WASHINGTON -- Buoyed in part by new military orders related to the Persian Gulf buildup, orders to factories for long-lasting goods climbed 4.4 percent in December, the Commerce Department reported yesterday.
The increase was somewhat more than expected, but analysts said they found little in the latest figures to support hopes of an economic rebound.
Even the rise in military orders, they noted, was from a severely depressed level the month before and was not large enough to provide any more than a nudge to business activity in coming months.
"It's only a marginal recovery," commented Robert H. Chandross, chief economist for Lloyds Bank North America. He added that the best that could be said of yesterday's report on durable goods, which are those that last at least three years, is that "in the aggregate, the economy is not in free fall."
A Commerce Department official said last month's orders for durables were clearly higher than they would have been in the absence of the Persian Gulf confrontation, but that he could provide no breakdown, for example, of orders for ships compared with those for tanks.
Excluding military orders and those for commercial aircraft -- segments of the economy not closely linked to the business cycle -- December durables orders fell 3.4 percent from November levels.
Excluding only military goods, orders rose 1.9 percent, to $113.3 billion, after tumbling 9.1 percent without military goods in November, the department reported.
December's 4.4 percent overall rise from the month before, to $121.6 billion in orders, followed a 10.1 percent plunge in November from October, only slightly better than the 10.5 percent plunge initially reported for that month.
November's order total was so poor because of the later-than-usual adoption of the federal budget, which delayed military and other government purchases.
Orders for military capital goods in November were the lowest in more than eight years, at $5.3 billion, and they rose last month to only $8.3 billion, or about 10 percent more than the monthly average for 1990 and below the average for 1989.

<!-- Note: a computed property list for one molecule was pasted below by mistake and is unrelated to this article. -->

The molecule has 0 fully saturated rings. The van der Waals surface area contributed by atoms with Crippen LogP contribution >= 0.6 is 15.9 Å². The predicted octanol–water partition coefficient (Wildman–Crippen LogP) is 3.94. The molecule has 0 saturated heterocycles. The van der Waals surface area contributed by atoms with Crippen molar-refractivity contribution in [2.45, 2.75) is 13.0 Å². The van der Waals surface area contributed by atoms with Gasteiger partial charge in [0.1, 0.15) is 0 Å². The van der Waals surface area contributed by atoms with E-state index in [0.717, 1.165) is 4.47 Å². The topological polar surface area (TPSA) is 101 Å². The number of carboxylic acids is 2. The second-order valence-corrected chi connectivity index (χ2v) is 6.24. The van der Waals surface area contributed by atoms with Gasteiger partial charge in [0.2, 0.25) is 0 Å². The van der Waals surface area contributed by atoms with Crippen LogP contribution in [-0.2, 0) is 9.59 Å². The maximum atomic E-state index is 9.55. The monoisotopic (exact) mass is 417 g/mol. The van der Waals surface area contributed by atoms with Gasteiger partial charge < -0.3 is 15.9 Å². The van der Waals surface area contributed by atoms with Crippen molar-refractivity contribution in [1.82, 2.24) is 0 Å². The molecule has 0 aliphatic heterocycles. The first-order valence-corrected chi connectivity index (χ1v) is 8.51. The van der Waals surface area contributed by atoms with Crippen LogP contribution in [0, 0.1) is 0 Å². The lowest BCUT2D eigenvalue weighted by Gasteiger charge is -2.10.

For all of 1990, durable-goods orders sank 1.6 percent, the first decline since a 6.4 percent drop in the recession year of 1982, according to department officials.
Orders for durables are closely watched because they signal future economic activity. But analysts are careful to allow for wild gyrations caused, in part, because durable goods tend to be costly items, such as airplanes, that are ordered sporadically and in large quantities.
Analysts also take into consideration that some of the biggest items ordered might not actually be built for years, although the economy gets some immediate stimulus from design and other preliminary work.
Yesterday's report also showed that shipments of durable goods in December fell 2.8 percent, to $118.1 billion, hurt by a decline in shippings of motor vehicles and parts.
Backlogs of unfilled orders edged up 0.7 percent, to $501.6 billion, an increase that was almost entirely linked to construction of aircraft and ships, the department said.
The 13.6 percent increase, to $32 billion, in orders for transportation equipment was helped by increases in military shipbuilding and commercial aircraft and parts, which more than offset a decline in motor vehicles and parts.
Orders for electrical machinery rose 11.5 percent, to $20.6 billion, mostly reflecting communications equipment.
However, new orders for non-electrical machinery slumped 5.1 percent, to $21 billion, and orders for primary metals slumped 6.1 percent, to $10.1 billion.
Before adjustment for seasonal variation, durable-goods orders last month were $123.7 billion, up from $115.6 billion in November but 7.3 percent below the level of December 1989.